Snowmass Town Council recap: Council OK’s cell tower guidelines; Snowmass Mall transit center on track
Infrastructure gets the spotlight at Feb. 1 meeting
Town infrastructure ruled the agenda at a Feb. 1 Snowmass Village Town Council regular meeting, with telecommunication and transportation at the forefront.
During a swift two-hour meeting Feb. 1, council reviewed design guidelines for 5G cellphone towers and got the latest updates on a forthcoming transit center at the Snowmass Mall.
SMALL CELL GUIDELINES PASS FIRST READING
Town Council unanimously approved two ordinances on first reading that together establish the framework and design guidelines for new “small cell” infrastructure in Snowmass Village.
The approvals give the town as much control as possible over the implementation of new cell towers that would help create a 5G, ultra-high-speed network of cellphone service in the town.
Developing the network would bring the “latest and greatest” technology to the town, Assistant Town Manager Travis Elliott told council; at 5G speeds, downloading a two-hour movie takes only 3.6 seconds, compared with six minutes at 4G speeds or 26 hours at 3G speeds.
But there’s also a “big downside,” Elliott said: “densification.”
5G tower service has a limited range with a radius of 300 feet in any direction, according to town documents; for each of the four major cellphone companies (AT&T, Sprint, T-Mobile and Verizon) to cover 1 square mile with a 5G network, the carriers would need to use 16 times the number of towers required for a 4G network in the same space, Elliott said.
The Federal Communications Commission guarantees cellphone companies the right to build 5G towers in the public right of way; that mostly applies to public roads and areas like Town Park in Snowmass Village but would not apply most of the town’s network of recreational trails.
Because of that FCC regulation, the town cannot deny a provider the right to build 5G towers within the “public right of way” parameters. But the town can set rules for how those providers implement 5G cell towers to ensure that the network has a minimal impact on the town’s character.
“While we can’t say no, … the FCC did say we have the ability to regulate their aesthetics,” Elliott said.
Town staff worked with HR Green, an engineering and technical consulting firm, to develop the guidelines.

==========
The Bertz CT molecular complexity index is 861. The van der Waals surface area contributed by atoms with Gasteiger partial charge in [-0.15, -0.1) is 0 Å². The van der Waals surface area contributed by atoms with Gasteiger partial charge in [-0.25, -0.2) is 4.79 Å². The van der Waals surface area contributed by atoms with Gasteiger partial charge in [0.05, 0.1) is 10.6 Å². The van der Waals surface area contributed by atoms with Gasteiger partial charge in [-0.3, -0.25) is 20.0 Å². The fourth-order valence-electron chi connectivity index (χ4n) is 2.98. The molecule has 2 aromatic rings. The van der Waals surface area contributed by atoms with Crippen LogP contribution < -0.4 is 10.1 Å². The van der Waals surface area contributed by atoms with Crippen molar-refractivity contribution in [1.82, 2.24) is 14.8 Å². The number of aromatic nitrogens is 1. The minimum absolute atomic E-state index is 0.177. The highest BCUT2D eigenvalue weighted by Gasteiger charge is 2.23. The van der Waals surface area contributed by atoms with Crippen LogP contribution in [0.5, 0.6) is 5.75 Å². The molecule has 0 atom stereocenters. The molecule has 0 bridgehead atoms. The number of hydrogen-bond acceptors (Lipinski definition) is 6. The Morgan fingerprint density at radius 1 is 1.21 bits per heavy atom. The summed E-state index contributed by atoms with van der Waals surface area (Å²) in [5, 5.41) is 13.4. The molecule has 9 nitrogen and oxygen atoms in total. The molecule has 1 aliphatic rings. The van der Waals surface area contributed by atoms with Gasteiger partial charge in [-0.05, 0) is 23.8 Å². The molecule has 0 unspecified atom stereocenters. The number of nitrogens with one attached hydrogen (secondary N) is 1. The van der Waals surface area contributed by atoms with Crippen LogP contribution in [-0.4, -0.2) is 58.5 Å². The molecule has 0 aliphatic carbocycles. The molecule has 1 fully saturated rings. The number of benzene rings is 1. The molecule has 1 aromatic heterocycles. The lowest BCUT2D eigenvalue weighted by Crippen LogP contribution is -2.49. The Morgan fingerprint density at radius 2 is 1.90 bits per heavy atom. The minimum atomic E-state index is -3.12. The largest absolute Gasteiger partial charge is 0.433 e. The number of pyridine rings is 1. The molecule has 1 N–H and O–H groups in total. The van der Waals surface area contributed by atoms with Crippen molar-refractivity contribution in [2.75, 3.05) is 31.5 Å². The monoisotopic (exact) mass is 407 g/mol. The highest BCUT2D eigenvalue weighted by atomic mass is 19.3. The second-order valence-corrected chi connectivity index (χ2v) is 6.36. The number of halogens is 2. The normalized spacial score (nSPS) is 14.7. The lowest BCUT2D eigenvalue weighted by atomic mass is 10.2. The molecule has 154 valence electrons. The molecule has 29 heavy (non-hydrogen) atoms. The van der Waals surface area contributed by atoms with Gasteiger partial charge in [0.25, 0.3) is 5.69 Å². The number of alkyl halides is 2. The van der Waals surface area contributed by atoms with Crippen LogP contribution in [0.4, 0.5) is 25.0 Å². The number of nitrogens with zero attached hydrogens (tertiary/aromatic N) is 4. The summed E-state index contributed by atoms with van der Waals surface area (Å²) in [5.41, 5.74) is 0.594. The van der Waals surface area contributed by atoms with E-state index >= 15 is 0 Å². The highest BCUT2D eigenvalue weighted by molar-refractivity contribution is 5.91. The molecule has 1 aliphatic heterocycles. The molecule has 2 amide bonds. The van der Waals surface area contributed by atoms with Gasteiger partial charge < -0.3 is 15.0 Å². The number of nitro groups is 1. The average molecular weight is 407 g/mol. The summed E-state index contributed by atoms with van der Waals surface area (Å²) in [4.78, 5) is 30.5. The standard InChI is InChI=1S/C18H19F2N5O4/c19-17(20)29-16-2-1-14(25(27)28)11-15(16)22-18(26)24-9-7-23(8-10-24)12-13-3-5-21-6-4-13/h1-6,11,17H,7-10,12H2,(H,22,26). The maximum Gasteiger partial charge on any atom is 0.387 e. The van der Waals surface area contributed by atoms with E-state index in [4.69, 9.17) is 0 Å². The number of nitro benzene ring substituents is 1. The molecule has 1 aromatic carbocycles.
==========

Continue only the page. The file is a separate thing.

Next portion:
“It’s been a team effort,” Elliot said.
Key features of the requirements council approved Feb. 1 include a height limit (25 feet or the maximum permitted in the Land Use District, whichever is less), rules on antenna volume (no more than 3.14 cubic feet), spacing regulations (no less than 600 feet between any two towers) and a $1,000 application fee for a new tower.
Those limits are about as stringent as the town can get without impacting the functionality of a potential 5G network. While the town can’t require co-location — in which two companies share one tower to reduce the density of the infrastructure — the design guidelines strongly encourage it.
And as for public safety and exposure to 5G electromagnetic fields, Elliott said the design guidelines and placement of the towers would be within the FCC’s acceptable limits.
“We wouldn’t allow it if it did not meet the standards,” Elliott said.
A public hearing and the second reading of the ordinances establishing the parameters for small cell infrastructure is slated for a Feb. 17 regular meeting.
COUNCIL RECEIVES UPDATE ON MALL TRANSIT CENTER
A proposed transit center located near the Snowmass Mall is on track to break ground in 2022, according to Snowmass Village Transportation Director David Peckler.
“We’ve kind of set the groundwork for us moving forward,” Peckler told council Monday night. “Hopefully with a little luck — knock on wood — we’ll be successful.”
The design process will take place this year in collaboration with Short Elliott Hendrickson Inc., an architectural, planning and engineering firm; council approved a preliminary design option for the structure last April.
Town documents indicate that town staff will select a contractor early this year “to assist with construction management plans and pricing as the project design proceeds.”
The project could cost as much as $12 million according to an agenda summary of the latest update; $950,000 will be allocated to design in 2021, Peckler said.
The town has secured $6 million in funding from the Elected Officials Transportation Committee and will receive some support from other local sources and the Roaring Fork Transportation Authority; federal and state grants and the town’s capital reserves will cover the remainder of the cost, town documents indicate.
“This is going to be a transformative project for Snowmass,” Mayor Bill Madsen said.
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Operation Smile is making its way back into the Roaring Fork valley through involvement in local schools and a small event this week, according to valley local Jennifer Jones.